The active substance helping smoke quitters

A drug commonly prescribed for type 2 diabetes was found to significantly reduce physical and affective symptoms of nicotine withdrawal in laboratory animals. This could lead to new treatments for tobacco dependence.

A major hurdle for those trying to quit smoking are often the symptoms of nicotine withdrawal - tremor, anxiety, increase in appetite, irritability. The impact of these symptoms can be significantly lessened through the active substance of a class of drugs targeting diabetes. A team of Italian, Swedish and US researchers came to this excellent result working on laboratory animals and published a study on The Journal of Neuroscience.

"Pioglitazone" is the active substance of the drug which doctors have been prescribing for over 20 years to patients affected from type-2 diabetes. This drug targets the PPAR-g  receptors (the gamma isoform of the peroxisome proliferator-activated receptor). Once activated, these receptors allows the tissues to be more insulin-receptive. Researchers have found that these receptors are also able to reduce the typical symptoms of nicotine withdrawal.

"This is a very interesting result especially for the repercussions it may hold on the treatment of nicotine addicts. There are many young patients that tend to underestimate the health damages of tobacco dependence" says one of the authors of the study, Patrizia Romualdi, pharmacologist and professor at the University of Bologna. "The results of this study will pave the way for future treatments addressing new therapeutic targets of tobacco addiction".

Nicotine and addiction

Smoking is one of the main causes of diseases and avoidable deaths: the World Health Organization estimates that smoke kills more than 7 million people every year.

People become addicted to cigarettes because of nicotine, which acts on the neuronal circuits controlling repetitive behaviours, motivation and the reward system, which is in charge of the positive feelings involving gratification. Whoever tries to quit smoking, therefore giving up nicotine, experiences symptoms such as tremors, anxiety, depression, increased appetite and irritability. These symptoms often act as a deterrent when quitting cigarettes.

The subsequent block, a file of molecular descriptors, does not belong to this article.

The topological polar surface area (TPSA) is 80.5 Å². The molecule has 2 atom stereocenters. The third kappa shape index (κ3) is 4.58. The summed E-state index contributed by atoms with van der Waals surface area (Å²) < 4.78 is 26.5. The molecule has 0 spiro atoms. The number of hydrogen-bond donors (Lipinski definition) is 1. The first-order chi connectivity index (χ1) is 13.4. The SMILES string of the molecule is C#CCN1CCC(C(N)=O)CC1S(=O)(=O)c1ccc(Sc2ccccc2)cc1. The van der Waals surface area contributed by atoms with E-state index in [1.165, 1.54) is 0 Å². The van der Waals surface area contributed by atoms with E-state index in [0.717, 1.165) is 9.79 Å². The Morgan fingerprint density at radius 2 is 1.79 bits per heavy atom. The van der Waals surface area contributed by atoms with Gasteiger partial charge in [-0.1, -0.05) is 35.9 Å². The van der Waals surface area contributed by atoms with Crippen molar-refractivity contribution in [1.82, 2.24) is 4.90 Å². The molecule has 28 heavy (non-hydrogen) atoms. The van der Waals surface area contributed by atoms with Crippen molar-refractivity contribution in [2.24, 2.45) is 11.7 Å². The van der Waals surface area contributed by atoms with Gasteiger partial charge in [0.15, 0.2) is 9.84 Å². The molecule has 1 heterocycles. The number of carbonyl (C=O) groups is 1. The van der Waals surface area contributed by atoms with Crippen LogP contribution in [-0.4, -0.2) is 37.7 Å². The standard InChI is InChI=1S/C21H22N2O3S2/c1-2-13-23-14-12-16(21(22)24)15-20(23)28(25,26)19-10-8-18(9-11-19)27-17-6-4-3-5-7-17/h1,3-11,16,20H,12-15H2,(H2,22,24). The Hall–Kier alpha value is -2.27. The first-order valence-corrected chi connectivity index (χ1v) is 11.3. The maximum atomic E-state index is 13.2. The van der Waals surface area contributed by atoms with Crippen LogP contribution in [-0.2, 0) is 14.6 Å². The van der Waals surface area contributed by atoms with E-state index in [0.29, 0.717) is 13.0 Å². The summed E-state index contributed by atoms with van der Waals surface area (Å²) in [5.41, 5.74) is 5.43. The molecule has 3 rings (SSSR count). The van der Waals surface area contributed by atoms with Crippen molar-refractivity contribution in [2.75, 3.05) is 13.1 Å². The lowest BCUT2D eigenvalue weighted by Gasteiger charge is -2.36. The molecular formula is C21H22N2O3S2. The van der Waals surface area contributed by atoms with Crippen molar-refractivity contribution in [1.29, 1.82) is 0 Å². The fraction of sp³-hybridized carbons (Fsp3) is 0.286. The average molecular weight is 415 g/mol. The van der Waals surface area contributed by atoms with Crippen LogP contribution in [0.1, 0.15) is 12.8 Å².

A drug for withdrawal syndromes

Looking for a solution to this issue, researchers focused on the PPAR-g receptor, which is known for being targeted by pioglitazone, a drug treating diabetes. Indeed, not only PPAR-g receptors act as insulin sensitizers, they are also able, once activated, to combat alcohol and opiates addictions. Hence the idea of testing pioglitazone for lessening the symptoms of nicotine withdrawal. Researchers tested this active substance on lab rats and mice under different circumstances with promising results.

"The outcome of our study shows how activated PPAR-g receptors are able to prevent physical and affective symptoms of nicotine abstinence" explains Patrizia Romualdi. "Our researches report an increase in the PPAR-g receptors' gene expression in both the hippocampus and the amigdala. Administering pioglitazone in the hippocampus diminishes the physiological sypmptoms of nicotine abstinence, whereas the same in the amigala lessens its emotional consequences such as anxiety and irritability".

Thanks to this new information on neurobiological mechanisms regulating PPAR-g receptors while acting against nicotine addiction, researchers are confident that they will be able to help patients quit smoking by using some molecules which will act on that receptor.

The authors of the study

“Activation of PPARγ Attenuates the Expression of Physical and Affective Nicotine Withdrawal Symptoms through Mechanisms Involving Amygdala and Hippocampus Neurotransmission” is the title of this study published on The Journal of Neuroscience.

From the University of Bologna, Patrizia Romualdi, Francesca Caputi and Sanzio Cadeletti participated in this study. Moreover, researchers from the University of Camerino led by Professor Roberto Ciccocioppo, from Linköping University (Sweden) and Omeros Corporation (USA) also took part in the study.

Published on: 27 January 2020